Increasing numbers of young graduates are choosing to work for startups after university, rather than pursuing graduate schemes with larger companies. Although graduates schemes can often seem like the most obvious route to take, working for a startup can also offer many advantages. We decided to compare the pros and cons of working in both to help you make an informed decision and choose the path that suits you best.
Graduate Scheme As the vast majority of graduate schemes are run by large corporate companies, the salary will usually be more generous. According to Reed.co.uk, the average annual salary for Graduate Schemes in the UK is £30,662, which works out at around £2,555 per month. Startup Startup salaries vary depending on whether or not it is for a specialist role or basic admin job. Factors such as location also weigh heavily when it comes to how much you can expect to earn. According to Startups.co.uk, if you live in London you will be obviously be paid more than if you live in Northern Ireland, for example, where you can expect to earn less (£200 per week) than the national weekly average: £464 according to the Office for National Statistics (ONS). However, all hope is not lost: according to tech.eu, salaries in UK tech startups are up to 26% above market rate. On average, UK Software Developers earn £46,511 annually, 26% more than the tech industry average.
Graduate scheme The main aim of a graduate scheme is to train you in a specific role, so that you have all that is need to fulfil your duties. Those chosen for graduate schemes are usually seen as a long-term investment by the company and therefore your chances of being hired for a full-time permanent role once the scheme is over are pretty high. Even if you don't end up working for the same company once your training period is over, having a big name on your CV will always look good to future employers and increase your chances of being hired. Startup As the company will obviously be a lot smaller, having it on your CV might not have as much of an impact as other well-known companies, unless it has been very successful and is becoming well-known by the time you decide to leave. However, as startups have a much smaller budget in general, they are less likely to recruit and will therefore have much smaller teams, meaning you will have much more responsibility. In a startup, you will often be required to carry out multiple tasks in various sectors and your input will really matter: no photocopying or tea-making for you (unless you feel like it of course)! Working in a startup will allow you to gain important, transferable skills that are sure to impress recruiters.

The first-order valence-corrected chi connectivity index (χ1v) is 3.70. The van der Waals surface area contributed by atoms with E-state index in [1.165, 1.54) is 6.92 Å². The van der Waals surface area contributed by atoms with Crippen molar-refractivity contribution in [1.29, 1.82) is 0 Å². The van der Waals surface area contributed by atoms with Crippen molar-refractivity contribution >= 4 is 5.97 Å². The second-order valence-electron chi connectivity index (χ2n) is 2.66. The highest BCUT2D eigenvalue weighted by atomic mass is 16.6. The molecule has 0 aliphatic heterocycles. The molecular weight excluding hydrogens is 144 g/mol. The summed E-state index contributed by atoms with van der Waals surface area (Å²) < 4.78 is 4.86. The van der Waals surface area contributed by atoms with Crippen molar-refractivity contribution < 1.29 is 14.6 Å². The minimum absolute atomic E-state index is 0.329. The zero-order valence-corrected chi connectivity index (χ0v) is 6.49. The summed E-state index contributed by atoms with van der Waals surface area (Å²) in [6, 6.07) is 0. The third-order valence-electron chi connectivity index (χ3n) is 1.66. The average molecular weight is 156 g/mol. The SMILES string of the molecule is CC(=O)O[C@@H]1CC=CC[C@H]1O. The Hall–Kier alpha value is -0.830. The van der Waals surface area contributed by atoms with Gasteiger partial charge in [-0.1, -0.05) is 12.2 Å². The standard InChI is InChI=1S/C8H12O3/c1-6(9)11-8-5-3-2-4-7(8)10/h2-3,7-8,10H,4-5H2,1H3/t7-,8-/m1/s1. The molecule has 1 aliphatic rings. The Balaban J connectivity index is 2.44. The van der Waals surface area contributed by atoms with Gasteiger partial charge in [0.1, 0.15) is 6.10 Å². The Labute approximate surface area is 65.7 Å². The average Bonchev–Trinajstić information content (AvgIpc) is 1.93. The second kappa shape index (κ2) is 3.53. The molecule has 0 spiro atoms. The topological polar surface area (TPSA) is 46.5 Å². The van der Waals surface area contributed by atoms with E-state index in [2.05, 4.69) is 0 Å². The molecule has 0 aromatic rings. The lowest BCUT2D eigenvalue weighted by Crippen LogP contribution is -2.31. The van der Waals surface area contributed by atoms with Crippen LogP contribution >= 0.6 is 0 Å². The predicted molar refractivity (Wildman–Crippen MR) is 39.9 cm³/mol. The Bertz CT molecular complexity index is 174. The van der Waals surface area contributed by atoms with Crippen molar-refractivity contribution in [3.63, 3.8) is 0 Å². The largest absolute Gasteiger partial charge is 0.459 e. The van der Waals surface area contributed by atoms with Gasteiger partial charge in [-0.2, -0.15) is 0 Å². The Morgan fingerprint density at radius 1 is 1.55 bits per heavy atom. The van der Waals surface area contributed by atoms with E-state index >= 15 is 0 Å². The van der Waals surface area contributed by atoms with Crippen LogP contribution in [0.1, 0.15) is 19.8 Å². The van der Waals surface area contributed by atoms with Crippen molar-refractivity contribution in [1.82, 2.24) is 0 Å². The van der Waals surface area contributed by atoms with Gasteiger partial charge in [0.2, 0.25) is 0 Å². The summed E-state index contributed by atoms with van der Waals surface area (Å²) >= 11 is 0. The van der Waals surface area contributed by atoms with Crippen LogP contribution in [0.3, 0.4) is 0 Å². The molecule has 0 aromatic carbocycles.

Graduate Scheme As they have a bigger budget, training will tend to be much more structured and professional. You may spend a lot of your time shadowing others. Startup If you decided to work in a startup, you will probably receive very little or no training - most of the other employees working in the startup will have enough on their plates trying to keep up with their own workload. Even if they do have time, the training will be much less structured. Basically, you will probably be thrown in at the deep end and will have to learn through your own trial and error.
Graduate Scheme Larger companies will usually have a much larger budget, and as a result, the number of graduates will be much higher, meaning more competition. You will have less chance of standing out from the crowd and also of your ideas being heard/listened to. There tend to be a lot of hierarchies in place within corporate companies and your chances of running into the CEO are zero to none. Don't feel disheartened though, with work and effort you can obviously still be promoted, it might just take a little longer. Startup As startups tend to be small you will most likely find yourself working alongside the company founder(s). This is a great opportunity as not only are you able to learn from these talented individuals, but you also have a much higher chance of being listened to. You can take your ideas directly to the founders and have a much greater chance of making a good impression, which means you are more likely to rise rapidly within the company.
Graduate Scheme You can expect the atmosphere to be much more impersonal and professional. On the upside, there will usually be a lot of other young graduates so you'll never be short of friends. Startup Startups are known for their cool offices, which are often open plan. Not only that, there will be less hierarchies and therefore a more relaxed, fun atmosphere. There you go, a few of the main advantages and disadvantages of graduate schemes vs. working in a startup, we hope they've helped you make up your mind. Of course, some of these are generalisations and we'd love to hear your opinion if you've had similar or completely different experiences! Don't forget, you can find Graduate Schemes and jobs within Startups on Wizbii! You can even create your own startup project too if being a CEO is more your thing!